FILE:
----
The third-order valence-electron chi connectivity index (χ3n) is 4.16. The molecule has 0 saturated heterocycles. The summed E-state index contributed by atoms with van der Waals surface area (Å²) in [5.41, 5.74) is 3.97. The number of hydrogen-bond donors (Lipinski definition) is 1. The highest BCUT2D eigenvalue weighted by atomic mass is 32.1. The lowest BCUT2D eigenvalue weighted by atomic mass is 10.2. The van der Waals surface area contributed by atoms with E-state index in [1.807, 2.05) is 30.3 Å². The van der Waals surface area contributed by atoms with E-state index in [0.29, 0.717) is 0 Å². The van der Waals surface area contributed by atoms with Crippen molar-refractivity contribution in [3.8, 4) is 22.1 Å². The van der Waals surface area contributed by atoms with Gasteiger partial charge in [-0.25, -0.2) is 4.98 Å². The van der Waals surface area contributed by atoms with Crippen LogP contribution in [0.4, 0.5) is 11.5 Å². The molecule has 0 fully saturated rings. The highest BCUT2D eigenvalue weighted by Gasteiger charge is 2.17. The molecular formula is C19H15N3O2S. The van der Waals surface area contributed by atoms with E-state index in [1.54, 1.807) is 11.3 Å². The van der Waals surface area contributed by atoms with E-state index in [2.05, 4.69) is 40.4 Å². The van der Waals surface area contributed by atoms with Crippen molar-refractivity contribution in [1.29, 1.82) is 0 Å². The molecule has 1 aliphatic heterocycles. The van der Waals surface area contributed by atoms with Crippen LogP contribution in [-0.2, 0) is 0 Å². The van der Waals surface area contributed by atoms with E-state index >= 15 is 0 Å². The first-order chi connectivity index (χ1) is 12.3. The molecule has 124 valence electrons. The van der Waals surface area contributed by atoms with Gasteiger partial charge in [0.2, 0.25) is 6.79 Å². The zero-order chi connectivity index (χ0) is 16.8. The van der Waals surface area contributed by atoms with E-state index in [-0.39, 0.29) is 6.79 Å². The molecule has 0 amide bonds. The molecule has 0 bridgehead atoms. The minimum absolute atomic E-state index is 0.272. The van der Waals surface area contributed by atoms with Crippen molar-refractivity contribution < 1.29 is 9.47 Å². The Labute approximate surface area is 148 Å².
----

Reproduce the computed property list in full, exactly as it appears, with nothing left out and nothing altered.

The third-order valence-electron chi connectivity index (χ3n) is 4.16. The molecule has 0 saturated heterocycles. The summed E-state index contributed by atoms with van der Waals surface area (Å²) in [5.41, 5.74) is 3.97. The number of hydrogen-bond donors (Lipinski definition) is 1. The highest BCUT2D eigenvalue weighted by atomic mass is 32.1. The lowest BCUT2D eigenvalue weighted by atomic mass is 10.2. The van der Waals surface area contributed by atoms with E-state index in [1.807, 2.05) is 30.3 Å². The van der Waals surface area contributed by atoms with E-state index in [0.29, 0.717) is 0 Å². The van der Waals surface area contributed by atoms with Crippen molar-refractivity contribution in [3.8, 4) is 22.1 Å². The van der Waals surface area contributed by atoms with Gasteiger partial charge in [-0.25, -0.2) is 4.98 Å². The van der Waals surface area contributed by atoms with Crippen LogP contribution in [0.4, 0.5) is 11.5 Å². The molecule has 0 fully saturated rings. The highest BCUT2D eigenvalue weighted by Gasteiger charge is 2.17. The molecular formula is C19H15N3O2S. The van der Waals surface area contributed by atoms with E-state index in [1.54, 1.807) is 11.3 Å². The van der Waals surface area contributed by atoms with E-state index in [2.05, 4.69) is 40.4 Å². The van der Waals surface area contributed by atoms with Crippen molar-refractivity contribution in [1.29, 1.82) is 0 Å². The molecule has 1 aliphatic heterocycles. The van der Waals surface area contributed by atoms with Crippen LogP contribution in [-0.2, 0) is 0 Å². The van der Waals surface area contributed by atoms with E-state index >= 15 is 0 Å². The first-order chi connectivity index (χ1) is 12.3. The molecule has 124 valence electrons. The van der Waals surface area contributed by atoms with Gasteiger partial charge in [0.2, 0.25) is 6.79 Å². The zero-order chi connectivity index (χ0) is 16.8. The van der Waals surface area contributed by atoms with E-state index in [-0.39, 0.29) is 6.79 Å². The molecule has 0 amide bonds. The molecule has 0 bridgehead atoms. The minimum absolute atomic E-state index is 0.272. The van der Waals surface area contributed by atoms with Crippen molar-refractivity contribution < 1.29 is 9.47 Å². The Labute approximate surface area is 148 Å².